Vaginal Thrush in Practice: Case 1

Julie Parker telephones your pharmacy to ask for advice because she thinks she might have thrush. She tells you she didn’t want to come to the pharmacy as she was concerned that the conversation might be overheard. When you ask why she thinks she may have thrush, she tells you that she was recently prescribed a week’s course of metronidazole. She had her first baby about 6 months ago and has had some skin irritation following an episiotomy. When she went back to the GP after taking the metronidazole, she was prescribed a second course of metronidazole plus a course of amoxicillin for 1 week and a swab was taken. She didn’t hear anything further for about 2 weeks until the surgery rang her and asked if she had been told the results of the swab (she hadn’t). She was asked to go and collect a prescription from the surgery. She hasn’t brought it in yet to be dispensed but it is for a pessary.

The pharmacist’s view

This sort of query is difficult to deal with because the pharmacist does not have access to diagnosis or test results. It sounds as though there may have been a communication problem initially and a delay in the test results being dealt with. I would ask what the name of the pessary on the prescription is and then explain what it’s used for. I would explain that thrush sometimes happens after a course of antibiotics and that the pessary is likely to cure it.

The GP’s view

It would probably be best for Julie Parker to go back and see her GP who has already given her two courses of treatment and taken a swab. She needs to find out exactly what the GP has been treating her for, what the swab result is and to be able to explain to her GP what her current symptoms are. Metronidazole is often prescribed for bacterial vaginosis. It could be that she has also developed thrush especially as she has been taking amoxycillin. It is always important for patients to know how and when they can get their results. Often patients understandably assume that if they don’t hear from their doctors’ surgery, the result is negative or normal. This is potentially dangerous and it is always important for the person taking laboratory samples to explain clearly how and when the results will be available and agree this with their patient. In this situation it is also important for the prescriber to explain the need for the prescription that has been left out at the surgery.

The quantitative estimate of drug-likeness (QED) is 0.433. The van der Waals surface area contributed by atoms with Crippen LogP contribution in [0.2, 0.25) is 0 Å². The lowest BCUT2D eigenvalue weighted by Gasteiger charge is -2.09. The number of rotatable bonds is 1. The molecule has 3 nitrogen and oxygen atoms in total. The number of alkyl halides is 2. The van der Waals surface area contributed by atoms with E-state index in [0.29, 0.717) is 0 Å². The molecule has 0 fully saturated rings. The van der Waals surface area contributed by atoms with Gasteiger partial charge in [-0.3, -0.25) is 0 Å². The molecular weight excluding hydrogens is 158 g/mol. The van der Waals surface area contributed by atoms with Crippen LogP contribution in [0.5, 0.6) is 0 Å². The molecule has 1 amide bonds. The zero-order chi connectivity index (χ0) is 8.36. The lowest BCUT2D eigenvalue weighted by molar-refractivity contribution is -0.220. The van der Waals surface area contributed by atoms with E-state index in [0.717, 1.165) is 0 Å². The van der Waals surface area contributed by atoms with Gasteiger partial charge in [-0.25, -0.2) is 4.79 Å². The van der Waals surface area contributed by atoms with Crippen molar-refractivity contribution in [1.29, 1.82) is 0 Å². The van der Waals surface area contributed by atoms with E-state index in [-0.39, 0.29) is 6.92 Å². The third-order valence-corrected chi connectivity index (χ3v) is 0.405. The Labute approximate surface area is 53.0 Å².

Vaginal Thrush in Practice: Case 2

Helen Simpson is a student at the local university. She asks one of your assistants for something to treat thrush and is referred to you. You walk with Helen to a quiet area of the shop where your conversation will not be overheard. Initially, Helen is resistant to your involvement, asking why you need to ask all these personal questions. After you have explained that you are required to obtain information before selling these products and that, in any case, you need to be sure that the problem is thrush and not a different infection, she seems happier. She has not had thrush or any similar symptoms before but described her symptoms to a flatmate who made the diagnosis. The worst symptom is itching, which was particularly severe last night. Helen has noticed small quantities of a cream-coloured discharge. The vulval skin is sore and red. Helen has a boyfriend, but he hasn’t had any symptoms. She is not taking any medicines and does not have any existing illnesses or conditions. Since arriving at the university a few months ago she has not registered with the university’s health centre and has therefore come to the pharmacy hoping to buy a treatment.

The pharmacist’s view

The key symptoms of itch and cream-coloured vaginal discharge make thrush the most likely candidate here. Helen has no previous history of the condition and, unfortunately, the regulations preclude the recommendation of an intravaginal azole product or oral fluconazole in such a case. An azole cream would help to ease the itching and soreness of the vulval skin. As her boyfriend is not experiencing symptoms he does not need treatment. However, because external treatment alone is unlikely to prove effective in eradicating the infection, it would be best for Helen to see a doctor.

She would be well advised to register at the university health centre. You can explain to her that she can seek treatment on a temporary resident basis but that it would be best to get proper medical cover.

The doctor’s view

The history is very suggestive of thrush and treatment should include an appropriate intravaginal preparation. The case history highlights some of the difficulties of asking personal questions about genitalia and sexual activity. These difficulties are also likely to occur in the doctor’s surgery. It is important for the doctor to carefully explore the patient’s ideas, understanding, concerns and preconceptions of her condition. Many doctors would prescribe without an examination with such a clear history and examine and take appropriate microbiology samples only if treatment fails.

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